"We lost you!" Togodumnus shouted, coming up panting. "Did you make a kill?"
"No. He bolted into a thicket, but by the time the dogs had found a way in, he had vanished. Where is my horse?"
"Aricia tethered him and then we looked for you. She was angry because the gate will be closed soon, and it looks as though the night will be stormy. She wanted to leave you to your fate." He grinned. "She didn't want to spend Samain Eve in the woods."
"You were the one who cast fearful glances over your shoulder, Tog, and I was the one who had to lead Caradoc's horse," Aricia protested hotly. "I am afraid of nothing," she said, smiling at Caradoc in mute complicity.
It was late afternoon and the light was failing rapidly. In the north, the clouds billowed ominously, piled one on top of the other by the force of the wind, and the three hunters hurried toward the horses and mounted quickly. Togodumnus led the way, cantering easily beside the water; Aricia swung into a gallop beside him, and Caradoc brought up the rear. Once the first gate was past, they would still have to go six miles, through straggling clusters of huts, beside farmsteads, skirting meadows. In an hour they would be drinking warm wine beside their own fires, their feet to the friendly flames.
Caradoc suddenly thundered past Aricia and motioned Togodumnus to rein in. "The dogs!" He shouted, waving his arms furiously. "We forgot the dogs!"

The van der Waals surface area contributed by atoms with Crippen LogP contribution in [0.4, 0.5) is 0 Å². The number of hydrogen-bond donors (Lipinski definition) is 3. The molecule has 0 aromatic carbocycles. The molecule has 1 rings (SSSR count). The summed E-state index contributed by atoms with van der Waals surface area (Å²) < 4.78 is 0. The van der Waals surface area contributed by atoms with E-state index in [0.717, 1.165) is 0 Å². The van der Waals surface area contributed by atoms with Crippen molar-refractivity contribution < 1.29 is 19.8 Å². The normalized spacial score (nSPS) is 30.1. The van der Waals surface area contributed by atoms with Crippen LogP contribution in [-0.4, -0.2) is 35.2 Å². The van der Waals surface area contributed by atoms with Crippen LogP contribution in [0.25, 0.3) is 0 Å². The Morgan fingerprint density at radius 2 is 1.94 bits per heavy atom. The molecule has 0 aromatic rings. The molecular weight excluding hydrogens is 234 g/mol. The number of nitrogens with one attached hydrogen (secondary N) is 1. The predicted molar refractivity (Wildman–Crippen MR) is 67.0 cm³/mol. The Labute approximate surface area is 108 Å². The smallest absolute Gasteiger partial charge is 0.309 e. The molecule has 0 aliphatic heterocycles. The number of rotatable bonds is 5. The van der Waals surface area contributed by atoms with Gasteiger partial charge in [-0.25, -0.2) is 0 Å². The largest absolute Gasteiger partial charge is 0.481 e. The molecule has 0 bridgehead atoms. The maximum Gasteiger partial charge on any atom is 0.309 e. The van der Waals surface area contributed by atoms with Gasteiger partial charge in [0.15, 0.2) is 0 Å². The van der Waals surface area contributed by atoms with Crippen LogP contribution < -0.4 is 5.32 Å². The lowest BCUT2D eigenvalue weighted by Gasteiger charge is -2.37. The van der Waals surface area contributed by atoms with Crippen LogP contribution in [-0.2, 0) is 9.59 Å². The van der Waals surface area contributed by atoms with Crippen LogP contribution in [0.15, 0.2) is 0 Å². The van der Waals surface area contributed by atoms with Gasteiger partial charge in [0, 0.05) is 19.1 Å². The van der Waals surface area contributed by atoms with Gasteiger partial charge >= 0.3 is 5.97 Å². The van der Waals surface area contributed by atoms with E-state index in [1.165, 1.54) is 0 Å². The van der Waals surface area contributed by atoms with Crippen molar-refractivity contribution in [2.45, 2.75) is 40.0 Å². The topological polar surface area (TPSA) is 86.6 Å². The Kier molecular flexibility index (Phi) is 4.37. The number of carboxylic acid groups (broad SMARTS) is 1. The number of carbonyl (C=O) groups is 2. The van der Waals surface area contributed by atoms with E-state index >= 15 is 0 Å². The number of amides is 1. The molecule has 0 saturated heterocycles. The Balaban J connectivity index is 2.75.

"You fool!" Togodumnus swore at him. "Where did they go after they lost the boar?"
"They went charging off into the underbrush on some other scent. I whistled them and they came and then I started back for the path. Why call me a fool? You two are the greater idiots for not following when they were hot for a kill!"
"You are both fools and idiots," Aricia broke in, her voice betraying a verge of panic. "Cunobelin forbade you to take out the dogs because they are bound for Rome the day after tomorrow. But what did that mean to you? Just another admonition to be ignored." She gathered up the reins and kneed her horse. "Well, you can go back into the woods and hunt for them, if you dare. I am cold and tired. I'm going." She trotted past them and then picked up speed. In a moment the dusk swallowed her and the young men were alone. They eyed one another, aware of the growing dimness and the unnameable things that waited in the trees beyond.
"What shall we do?" Togodumnus said. "That vixen — — It was her idea to hunt today and well she knows it. Some night I shall catch her and tie her to a tree, let the Raven of Nightmares have her."
"Hush," Caradoc hissed. "She'll hear you and She'll come. We must get home. Tomorrow we can tell father and take our punishment."
Togodumnus shook his head, but Caradoc had already started for the gate, and Togodumnus followed. The wind had risen to a shriek, clawing at their hair and their heels, and the horses snorted and stretched into a wild gallop. When they reached the first gate, they fell off their horses and ran across the dyke, dragging the reins in their sweaty hands. As they tumbled headlong toward the gate the gateguard came running out, his torch held high.